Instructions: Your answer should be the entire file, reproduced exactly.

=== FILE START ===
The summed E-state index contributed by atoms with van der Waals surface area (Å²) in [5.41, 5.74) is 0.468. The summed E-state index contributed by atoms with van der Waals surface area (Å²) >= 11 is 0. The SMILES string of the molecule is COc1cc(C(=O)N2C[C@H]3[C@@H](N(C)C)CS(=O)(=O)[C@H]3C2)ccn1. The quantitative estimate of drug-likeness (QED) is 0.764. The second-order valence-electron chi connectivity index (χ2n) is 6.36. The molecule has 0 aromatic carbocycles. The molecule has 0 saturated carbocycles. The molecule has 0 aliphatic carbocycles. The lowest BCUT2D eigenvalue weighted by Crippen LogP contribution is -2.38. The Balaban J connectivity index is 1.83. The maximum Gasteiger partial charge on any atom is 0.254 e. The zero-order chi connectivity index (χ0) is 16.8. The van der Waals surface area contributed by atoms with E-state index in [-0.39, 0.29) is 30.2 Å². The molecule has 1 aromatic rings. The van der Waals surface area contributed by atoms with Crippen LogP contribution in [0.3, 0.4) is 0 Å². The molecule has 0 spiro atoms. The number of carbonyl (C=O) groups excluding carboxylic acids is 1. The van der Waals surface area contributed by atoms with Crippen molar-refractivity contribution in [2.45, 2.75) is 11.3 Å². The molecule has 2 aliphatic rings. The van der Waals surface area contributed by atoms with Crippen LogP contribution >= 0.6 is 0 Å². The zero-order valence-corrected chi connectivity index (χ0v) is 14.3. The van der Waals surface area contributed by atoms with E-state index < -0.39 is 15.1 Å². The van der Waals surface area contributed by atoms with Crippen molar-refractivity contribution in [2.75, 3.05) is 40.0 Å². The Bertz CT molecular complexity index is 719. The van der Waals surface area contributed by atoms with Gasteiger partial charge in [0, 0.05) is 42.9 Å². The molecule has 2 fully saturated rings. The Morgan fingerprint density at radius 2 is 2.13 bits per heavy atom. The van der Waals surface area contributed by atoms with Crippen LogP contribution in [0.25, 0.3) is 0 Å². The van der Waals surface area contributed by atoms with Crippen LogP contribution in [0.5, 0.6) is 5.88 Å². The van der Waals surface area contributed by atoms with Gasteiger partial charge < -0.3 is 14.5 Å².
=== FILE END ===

The summed E-state index contributed by atoms with van der Waals surface area (Å²) in [5.41, 5.74) is 0.468. The summed E-state index contributed by atoms with van der Waals surface area (Å²) >= 11 is 0. The SMILES string of the molecule is COc1cc(C(=O)N2C[C@H]3[C@@H](N(C)C)CS(=O)(=O)[C@H]3C2)ccn1. The quantitative estimate of drug-likeness (QED) is 0.764. The second-order valence-electron chi connectivity index (χ2n) is 6.36. The molecule has 0 aromatic carbocycles. The molecule has 0 saturated carbocycles. The molecule has 0 aliphatic carbocycles. The lowest BCUT2D eigenvalue weighted by Crippen LogP contribution is -2.38. The Balaban J connectivity index is 1.83. The maximum Gasteiger partial charge on any atom is 0.254 e. The zero-order chi connectivity index (χ0) is 16.8. The van der Waals surface area contributed by atoms with E-state index in [-0.39, 0.29) is 30.2 Å². The molecule has 1 aromatic rings. The van der Waals surface area contributed by atoms with Crippen LogP contribution in [0.3, 0.4) is 0 Å². The molecule has 0 spiro atoms. The number of carbonyl (C=O) groups excluding carboxylic acids is 1. The van der Waals surface area contributed by atoms with Crippen molar-refractivity contribution in [2.45, 2.75) is 11.3 Å². The molecule has 2 aliphatic rings. The van der Waals surface area contributed by atoms with Crippen LogP contribution >= 0.6 is 0 Å². The zero-order valence-corrected chi connectivity index (χ0v) is 14.3. The van der Waals surface area contributed by atoms with E-state index < -0.39 is 15.1 Å². The van der Waals surface area contributed by atoms with Crippen molar-refractivity contribution in [2.75, 3.05) is 40.0 Å². The Bertz CT molecular complexity index is 719. The van der Waals surface area contributed by atoms with Gasteiger partial charge in [0, 0.05) is 42.9 Å². The molecule has 2 fully saturated rings. The Morgan fingerprint density at radius 2 is 2.13 bits per heavy atom. The van der Waals surface area contributed by atoms with Crippen LogP contribution in [0.25, 0.3) is 0 Å². The van der Waals surface area contributed by atoms with Crippen LogP contribution in [0.5, 0.6) is 5.88 Å². The van der Waals surface area contributed by atoms with Gasteiger partial charge < -0.3 is 14.5 Å².